Last month we shared a video describing how the College of Liberal Arts at the University of Texas at Austin is taking a different approach than some of the courseware-based or other course redesign efforts.1 In many of these other redesigns, there is an emphasis on the asynchronous elements of lab section and lecture preparation and even fully flipping the classroom (no lectures in class on the course content). In contrast, the UT Austin approach to improving the large lecture course centers on SMOCs – Synchronous Massive Online Courses – where the core of the redesign centers on the synchronous course lecture. Watch episode 1 to get a better feel of what problem they are trying to solve and how this SMOC approach appears to keep faculty in their traditional role, albeit with additional preparation time and video production.
In this episode, we’re taking a deeper look at how SMOCs work as well as high-level course design costs.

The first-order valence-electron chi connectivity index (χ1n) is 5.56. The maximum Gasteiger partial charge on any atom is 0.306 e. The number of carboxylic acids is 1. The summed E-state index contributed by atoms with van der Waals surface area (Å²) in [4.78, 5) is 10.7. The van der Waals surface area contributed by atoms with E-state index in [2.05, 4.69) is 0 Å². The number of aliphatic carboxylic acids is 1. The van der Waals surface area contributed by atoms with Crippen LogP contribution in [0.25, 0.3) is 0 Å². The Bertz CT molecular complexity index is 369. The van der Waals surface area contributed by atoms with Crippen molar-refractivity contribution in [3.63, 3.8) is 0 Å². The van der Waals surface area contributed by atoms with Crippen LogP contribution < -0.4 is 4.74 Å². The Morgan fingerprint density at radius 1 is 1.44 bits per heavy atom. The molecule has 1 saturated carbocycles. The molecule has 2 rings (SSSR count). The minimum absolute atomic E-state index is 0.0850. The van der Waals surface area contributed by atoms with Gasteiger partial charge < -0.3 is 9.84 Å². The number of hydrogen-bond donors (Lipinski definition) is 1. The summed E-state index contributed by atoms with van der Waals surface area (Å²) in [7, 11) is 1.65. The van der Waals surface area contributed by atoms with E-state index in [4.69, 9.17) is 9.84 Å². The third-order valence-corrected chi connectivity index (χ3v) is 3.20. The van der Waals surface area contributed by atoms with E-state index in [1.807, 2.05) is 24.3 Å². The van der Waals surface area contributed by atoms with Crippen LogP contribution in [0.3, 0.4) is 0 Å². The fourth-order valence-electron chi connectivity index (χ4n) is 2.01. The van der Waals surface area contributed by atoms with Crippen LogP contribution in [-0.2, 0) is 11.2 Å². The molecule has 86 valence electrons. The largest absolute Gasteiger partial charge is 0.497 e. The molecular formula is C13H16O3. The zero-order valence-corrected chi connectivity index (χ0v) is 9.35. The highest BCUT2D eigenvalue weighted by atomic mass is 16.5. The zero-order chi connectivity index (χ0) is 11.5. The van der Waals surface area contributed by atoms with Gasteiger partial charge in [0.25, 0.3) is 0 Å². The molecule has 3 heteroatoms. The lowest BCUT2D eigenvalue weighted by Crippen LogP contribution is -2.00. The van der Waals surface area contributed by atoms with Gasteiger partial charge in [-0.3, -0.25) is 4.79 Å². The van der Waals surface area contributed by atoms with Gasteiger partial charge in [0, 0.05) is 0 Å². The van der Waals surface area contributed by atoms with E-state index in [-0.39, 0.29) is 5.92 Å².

(Video source: https://youtu.be/MAHm_JU6upU)
As with other episodes and case studies for e-Literate TV, our primary goal is not to be for or against different academic efforts but rather to give a better feel of what various course, program or student service redesigns actually look like, particularly from the perspective of front-line faculty, staff, and students. We hope you enjoy learning more about this synchronous approach in Texas.
In the final episode we’ll explore more around whether we have evidence of SMOCs working in terms of meeting goals and improving learning outcomes.
By Phil Hill
- Disclosure: Our e-Literate TV series of video case studies and explainer videos is funded by a grant from the Bill & Melinda Gates Foundation. [↩]